RELATED: Beginner Geek: 7 Ways You Can Change Default Applications and File Associations in Windows

If you want to make things easy, all you’ll need to do is click “Set this program as default”, after which Windows will automatically set that program as the go-to for any protocols, links, or files it’s designed to open on its own. I.e- Microsoft Edge will swoop up any HTTP links, FTP commands, or attached PDFs.

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If you want to dig in and get more particular about these commands, you can click the “Choose defaults for this program” option, which will take you to this prompt:

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Here you’ll find a list of all the protocols and extensions that the app has been coded to recognize on its own. As an example, you can see below that the Edge browser is already set to look out for any links that contain the HTTP or HTTPS protocol, as well as files ending in .htm or .html. You’re free to pick and choose from these at your own discretion, in case you have multiple web applications that you’d like to spread responsibility around to based on personal preference or daily working requirements.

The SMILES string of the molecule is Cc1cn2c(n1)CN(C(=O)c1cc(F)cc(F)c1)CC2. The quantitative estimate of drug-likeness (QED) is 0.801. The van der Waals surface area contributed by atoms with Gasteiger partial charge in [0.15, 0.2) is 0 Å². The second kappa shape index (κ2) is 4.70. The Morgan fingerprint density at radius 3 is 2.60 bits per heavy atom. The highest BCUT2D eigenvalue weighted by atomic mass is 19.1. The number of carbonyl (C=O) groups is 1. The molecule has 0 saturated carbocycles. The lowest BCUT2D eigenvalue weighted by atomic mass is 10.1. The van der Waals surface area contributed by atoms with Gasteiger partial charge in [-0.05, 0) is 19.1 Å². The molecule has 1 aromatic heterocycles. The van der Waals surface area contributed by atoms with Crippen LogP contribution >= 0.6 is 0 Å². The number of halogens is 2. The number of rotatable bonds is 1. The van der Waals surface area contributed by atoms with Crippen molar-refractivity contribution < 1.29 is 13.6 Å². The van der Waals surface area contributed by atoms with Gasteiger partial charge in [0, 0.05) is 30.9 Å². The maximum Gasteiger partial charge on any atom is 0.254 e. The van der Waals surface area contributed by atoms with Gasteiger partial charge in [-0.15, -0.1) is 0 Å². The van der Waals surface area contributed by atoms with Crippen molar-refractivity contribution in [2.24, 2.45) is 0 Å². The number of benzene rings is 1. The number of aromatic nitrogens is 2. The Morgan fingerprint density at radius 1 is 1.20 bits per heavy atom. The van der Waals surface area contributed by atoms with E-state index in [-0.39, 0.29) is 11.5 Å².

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Reset Default Apps

And as always, if your configurations get a bit too convoluted or you just want to send your account back into the same state as it was when you first booted up, resetting any changes is a quick and painless operation.


In the main Default Apps window, scroll down to the bottom of the sub-menu, and find the “Reset to Microsoft recommended defaults” option. Click the Reset button, and any alterations you’ve made to the options above will be undone in an instant.

Microsoft has made a lot of changes to the way we manage our applications for the release of Windows 10, but thankfully there isn’t anything too confusing about making sure that your files open flawlessly in the programs you want them to every single time.

Chris Stobing Chris Stobing
Chris Stobing is a writer and blogger from the heart of Silicon Valley. His work has appeared in PCMag and Digital Trends, and he's served as Managing Editor of Gadget Review.